Not Saussure

November 6, 2006

A Decent Leftist bangs the drum for torture

Filed under: civil liberties, War on Terror — notsaussure @ 3:04 pm

Nick Cohen, in The Observer of all places, has discovered that torture isn’t such a bad thing after all — for other people, of course. In particular, for people whom Dr Reid wants to deport;

the courts are due to rule on the plea of Abu Qatada, known as ‘al-Qaeda’s spiritual ambassador in Europe’, that he shouldn’t be returned to Jordan. The case against allowing deportation is set out in a typically incisive report from Human Rights Watch, released last week. How, it asks, can assurances from Egypt, Libya, Jordan, Algeria and the rest be trusted?

To which the reply is, what would you do instead? A foreigner who MI5 says is a threat to national security has no right to refugee status. Yet he can’t be locked up because the law lords have ruled that internment is illegal. Evidence from his native country that he is a member of a banned organisation can’t be used against him because it may have been obtained by torture, and he can’t be deported because he may be tortured back home.

I must take exception to Cohen’s use of the phrase, ‘it may have been obtained by torture,’ since ‘it can’t be properly tested in court’ would be more accurate. I dare say that Tony Blair would raise a few objections if the police charged him with corruption and the sale of peerages primarily on the basis of a statement made in a foreign country by a witness who can’t be produced and whom there was every reason to suspect had been forced to make his statement under duress, and he’d be right so to do.

The short answer to Nick Cohen’s question is, of course, that there’s plenty you can do; if Abu Qatada shows any sign of getting up to mischief, we have, for example, the Terrorism Act 2006, which the Home Office (presumably with Dr Reid’s approval) assures us

contains a comprehensive package of measures designed to ensure that the police, intelligence agencies and courts have all the tools they require to tackle terrorism and bring perpetrators to justice,

including plenty of offences to do with the Encouragement etc. of terrorism. Then, if we can’t actually prove anything to a jury’s satisfaction, we’ve got the Prevention of Terrorism Act 2005, which contains control orders, brought in when the courts ruled that internment was illegal.

It’s all very well for MI5 to say something, but it would be nice to know they’ve got some basis for saying it, and that’s what courts are for; it’s only a few weeks ago, after all, that we learned

A judge has criticised the Home Office over contradictory MI5 intelligence in secret hearings involving two terrorism suspects, it has emerged.

The error came to light only because one barrister acted in both Special Immigration Appeals Commission case.

However, I’m taking the opportunity to have a go more generally at Cohen’s general point, that sometimes torture is an unfortunate necessity or fact of life, since it’s part of an insidious process of justifying and normalising the unjustifiable, with secret rendition and tough or unconventional interrogation techniques.

Cohen starts with the case of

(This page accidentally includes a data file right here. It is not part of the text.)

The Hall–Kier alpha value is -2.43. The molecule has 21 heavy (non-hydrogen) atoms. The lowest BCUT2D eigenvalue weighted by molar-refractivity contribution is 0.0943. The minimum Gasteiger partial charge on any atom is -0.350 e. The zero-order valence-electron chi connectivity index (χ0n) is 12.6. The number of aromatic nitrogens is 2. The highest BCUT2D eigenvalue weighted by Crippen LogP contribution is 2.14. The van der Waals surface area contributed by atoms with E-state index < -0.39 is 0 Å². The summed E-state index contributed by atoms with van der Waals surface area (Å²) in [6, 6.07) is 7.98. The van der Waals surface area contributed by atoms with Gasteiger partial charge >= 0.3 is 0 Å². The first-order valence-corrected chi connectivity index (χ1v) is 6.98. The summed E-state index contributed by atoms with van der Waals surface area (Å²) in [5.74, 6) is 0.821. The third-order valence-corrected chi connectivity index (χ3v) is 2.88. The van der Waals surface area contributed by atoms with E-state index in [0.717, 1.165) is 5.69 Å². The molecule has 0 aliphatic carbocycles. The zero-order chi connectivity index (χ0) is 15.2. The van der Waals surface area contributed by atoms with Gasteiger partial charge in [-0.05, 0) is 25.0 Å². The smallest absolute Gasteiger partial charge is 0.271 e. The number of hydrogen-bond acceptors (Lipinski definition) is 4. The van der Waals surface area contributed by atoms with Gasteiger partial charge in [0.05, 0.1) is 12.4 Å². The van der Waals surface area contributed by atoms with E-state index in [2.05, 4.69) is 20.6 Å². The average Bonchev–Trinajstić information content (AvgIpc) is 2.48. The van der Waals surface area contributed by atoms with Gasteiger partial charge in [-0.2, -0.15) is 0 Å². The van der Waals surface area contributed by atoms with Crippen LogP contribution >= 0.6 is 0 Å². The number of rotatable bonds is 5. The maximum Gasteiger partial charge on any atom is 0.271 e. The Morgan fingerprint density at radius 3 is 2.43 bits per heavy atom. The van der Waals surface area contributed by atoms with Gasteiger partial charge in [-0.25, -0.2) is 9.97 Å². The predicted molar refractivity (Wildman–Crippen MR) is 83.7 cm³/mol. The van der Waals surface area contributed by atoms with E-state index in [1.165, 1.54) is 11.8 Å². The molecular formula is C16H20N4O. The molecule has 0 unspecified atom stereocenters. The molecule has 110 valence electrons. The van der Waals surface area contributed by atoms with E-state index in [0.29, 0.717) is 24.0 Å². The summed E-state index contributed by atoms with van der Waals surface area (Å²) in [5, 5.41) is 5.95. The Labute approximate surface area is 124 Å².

Wolfgang Daschner, deputy chief of police in Frankfurt-am-Main, [who] gazed at Magnus Gaefgen, a law student and the prime suspect for the kidnapping of the 11-year-old son of a Rhineland banker. The policeman was certain he knew where the boy was, but Gaefgen refused to talk and had every reason to maintain his right to silence.

Suppose that Jakob von Metzler was slowly starving in a cellar. It was in Gaefgen’s interests to let him die and dispose of his body when he was sure the police were not watching him. Alive, the boy would be a prosecution witness. Dead, he would be the source of forensic evidence. If Gaefgen stayed quiet, he might get away with murder and the police knew it.

Daschner considered his options and wrote a memo. Gaefgen should be tortured, he said. ‘After being warned, he should be questioned again, under medical supervision, with the infliction of pain [no injuries].’ The kidnappers of children aren’t brave men and the mere threat of a beating caused Gaefgen to confess that he had murdered Jakob and hidden his body in plastic bags under a jetty.

It’s not completely clear, at least to me, how we get from a specific case in which Daschner thought — mistakenly, as it sadly transpired — that he had rapidly to obtain information to save the life of Jakob von Metzler to a general proposition that it’s OK to send people to probable torture or death because MI5 suspect, but no one can actually prove, that someone’s up to no good; I assume, though, that he’s using the episode to demonstrate that there are some circumstances in which we might consider torture justified.

This I’m not sure about. First, by a salutary irony, on the same day Cohen’s article appeared,

A 53-year-old man was arrested […] on suspicion of the murder of Lesley Molseed more than 31 years ago, a case that led to one of the worst miscarriages of justice in the UK. […]

During the original inquiry more than 12,000 people were spoken to and almost 5,000 statements were taken by detectives. Stefan Kiszko, a young tax clerk who had never been in trouble with the police, was arrested. He later signed a confession but claimed he was bullied into it.

Mr Kiszko had XYY syndrome, a condition where a man has an extra Y chromosome. The syndrome causes abnormalities in growth and behaviour. One of his traits was jotting down the registration number of a car if he was annoyed by the driver. This contributed to his wrongful conviction – he had noted down the number of a car later seen near the crime scene.

Mr Kiszko was jailed for murder but his mother, Charlotte, insisted he was innocent and campaigned for his release.

In January 1992 he was cleared on appeal after DNA profiling found that he was sterile and semen found on Lesley’s body could not have been his. He was later released but died of a heart attack in December 1993 at the age of 44.